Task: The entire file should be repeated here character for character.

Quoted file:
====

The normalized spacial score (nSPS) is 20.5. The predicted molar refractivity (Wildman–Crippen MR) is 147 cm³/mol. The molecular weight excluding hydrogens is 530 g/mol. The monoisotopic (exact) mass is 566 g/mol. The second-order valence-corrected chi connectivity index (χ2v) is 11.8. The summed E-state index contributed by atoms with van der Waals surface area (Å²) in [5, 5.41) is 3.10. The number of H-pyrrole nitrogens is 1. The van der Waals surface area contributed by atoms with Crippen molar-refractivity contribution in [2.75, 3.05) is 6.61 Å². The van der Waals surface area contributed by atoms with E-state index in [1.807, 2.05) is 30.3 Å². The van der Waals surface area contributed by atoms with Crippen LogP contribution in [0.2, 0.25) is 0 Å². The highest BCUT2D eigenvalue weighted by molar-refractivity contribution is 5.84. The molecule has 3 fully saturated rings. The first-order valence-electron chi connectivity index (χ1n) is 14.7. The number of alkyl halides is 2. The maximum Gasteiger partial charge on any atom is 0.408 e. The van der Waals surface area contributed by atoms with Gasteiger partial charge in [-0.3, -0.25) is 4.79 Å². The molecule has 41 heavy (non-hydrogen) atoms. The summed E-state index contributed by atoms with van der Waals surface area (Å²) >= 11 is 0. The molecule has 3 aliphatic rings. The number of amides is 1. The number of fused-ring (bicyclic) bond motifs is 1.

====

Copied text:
The normalized spacial score (nSPS) is 20.5. The predicted molar refractivity (Wildman–Crippen MR) is 147 cm³/mol. The molecular weight excluding hydrogens is 530 g/mol. The monoisotopic (exact) mass is 566 g/mol. The second-order valence-corrected chi connectivity index (χ2v) is 11.8. The summed E-state index contributed by atoms with van der Waals surface area (Å²) in [5, 5.41) is 3.10. The number of H-pyrrole nitrogens is 1. The van der Waals surface area contributed by atoms with Crippen molar-refractivity contribution in [2.75, 3.05) is 6.61 Å². The van der Waals surface area contributed by atoms with E-state index in [1.807, 2.05) is 30.3 Å². The van der Waals surface area contributed by atoms with Crippen LogP contribution in [0.2, 0.25) is 0 Å². The highest BCUT2D eigenvalue weighted by molar-refractivity contribution is 5.84. The molecule has 3 fully saturated rings. The first-order valence-electron chi connectivity index (χ1n) is 14.7. The number of alkyl halides is 2. The maximum Gasteiger partial charge on any atom is 0.408 e. The van der Waals surface area contributed by atoms with Gasteiger partial charge in [-0.3, -0.25) is 4.79 Å². The molecule has 41 heavy (non-hydrogen) atoms. The summed E-state index contributed by atoms with van der Waals surface area (Å²) >= 11 is 0. The molecule has 3 aliphatic rings. The number of amides is 1. The number of fused-ring (bicyclic) bond motifs is 1.